In a recent article, we discussed a cornerstone of successful vocabulary learning, namely the spacing effect:
The spacing effect is one of the most important things underpinning how Skritter works. By spreading review over time, learning becomes much more efficient. But the spacing effect is not limited to vocabulary learning, it can be applied to other areas too! Read more…
In this article, we will look at another of these cornerstones which is at least as important: the difference between active recall and passive reviewing.
Active recall for successful, long-term learning
Put very briefly, active recall simply means that if you want to remember something, actively searching for the correct answer in your memory is much more efficient than simply seeing the answer one more time.
For example, if you want to remember that 记得 means “to remember” in Chinese, it’s much more efficient to try to answer the question “What does 记得 mean?” than seeing that it means “to remember” directly. The is one of the reasons flashcards are so useful for studying in general.
Exposure is good, but it’s often not enough
Naturally, this means that the answer to each prompt in Skritter is what you practice the most. Mere exposure is also helpful, but not to the same extent.
For example, if you have a tone recall prompt in Skritter and you’re asked to give the tones of 记得, you will also reinforce your memory of what the characters look like and what they mean, even if that information is displayed.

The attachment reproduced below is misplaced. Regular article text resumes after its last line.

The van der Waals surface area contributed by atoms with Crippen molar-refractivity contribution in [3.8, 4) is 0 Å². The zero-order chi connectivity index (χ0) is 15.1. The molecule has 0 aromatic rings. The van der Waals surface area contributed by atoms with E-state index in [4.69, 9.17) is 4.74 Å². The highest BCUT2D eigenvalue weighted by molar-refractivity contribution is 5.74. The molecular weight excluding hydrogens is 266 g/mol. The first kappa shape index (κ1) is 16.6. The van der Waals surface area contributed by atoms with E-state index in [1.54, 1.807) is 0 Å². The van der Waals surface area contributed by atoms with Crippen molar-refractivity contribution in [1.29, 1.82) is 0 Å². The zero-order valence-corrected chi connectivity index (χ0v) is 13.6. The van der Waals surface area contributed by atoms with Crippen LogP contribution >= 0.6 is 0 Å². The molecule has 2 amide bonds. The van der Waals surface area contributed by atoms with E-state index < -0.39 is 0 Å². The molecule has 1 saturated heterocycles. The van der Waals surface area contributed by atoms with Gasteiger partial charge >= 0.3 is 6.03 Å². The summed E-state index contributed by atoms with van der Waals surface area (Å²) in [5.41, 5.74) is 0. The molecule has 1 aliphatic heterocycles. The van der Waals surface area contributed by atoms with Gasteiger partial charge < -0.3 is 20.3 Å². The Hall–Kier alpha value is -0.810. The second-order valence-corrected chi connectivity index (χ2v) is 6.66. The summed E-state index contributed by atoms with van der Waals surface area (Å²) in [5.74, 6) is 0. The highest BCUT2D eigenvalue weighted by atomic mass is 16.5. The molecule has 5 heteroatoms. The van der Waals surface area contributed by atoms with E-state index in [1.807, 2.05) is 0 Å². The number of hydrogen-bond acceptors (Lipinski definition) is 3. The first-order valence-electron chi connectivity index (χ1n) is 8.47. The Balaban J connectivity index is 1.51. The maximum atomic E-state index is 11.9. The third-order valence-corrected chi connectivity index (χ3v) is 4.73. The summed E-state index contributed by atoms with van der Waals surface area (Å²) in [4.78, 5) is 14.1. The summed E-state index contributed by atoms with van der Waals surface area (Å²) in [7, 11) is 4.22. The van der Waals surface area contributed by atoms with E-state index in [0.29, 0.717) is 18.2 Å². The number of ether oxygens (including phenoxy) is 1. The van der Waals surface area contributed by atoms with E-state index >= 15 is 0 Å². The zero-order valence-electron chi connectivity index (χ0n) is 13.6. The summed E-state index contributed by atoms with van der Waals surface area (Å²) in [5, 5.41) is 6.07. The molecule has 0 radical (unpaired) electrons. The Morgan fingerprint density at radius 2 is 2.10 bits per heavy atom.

However, the effect is much weaker than that for which the prompt has been designed (tones in this case). To really learn to write characters, you have to have writing prompts. You will learn to write some characters just by reading them, but in most cases this will not be enough.
Active recall and deep processing
This is also true when you study characters and words in general and is the main reason I advise students against copying new characters stroke by stroke. If you’re looking at the target character or word when writing it, you’re not doing active recall. You’re not processing the character deeply enough.
In essence, you’re not even trying to remember how to write the character. Think of it as a sketchpad which erases itself if you don’t actively think about what’s drawn on it*: if you copy stroke by stroke, the information goes to the working memory and is immediately used to produce the right result on the paper. Long term memory is not involved. This is a clearly not a good idea.
* I didn’t choose this metaphor arbitrarily. In the most influential model of how the working memory functions (Baddeley and Hitch, 1974), there is indeed a system called the visuo-spatial sketchpad.
By creating flashcards that ask you to retrieve the right information, you make sure that you have the ability to do so when needed. The deeper processing leads to more lasting connections in your long-term memory.
Naturally, context matters too, so recalling how to write a word at home is not the same as coming up with it quickly in an oral exam and so on, but the basic principle is still sound.
Two kinds of active and passive
Note that I’m not saying that “passive” skills such as reading and listing aren’t as important or good as “active” skills like writing and speaking. You can have active recall for passive skills, such as being prompted to give the meaning of a spoken or written word instead of just hearing or seeing it along with the meaning.
That it’s a good idea to test yourself actively through flashcards or otherwise has been shown many times. If you’re interested in reading more, you can start here (Wikipedia), but for the rest of you, rest assured that Skritter is based on solid research into how we learn to remember things!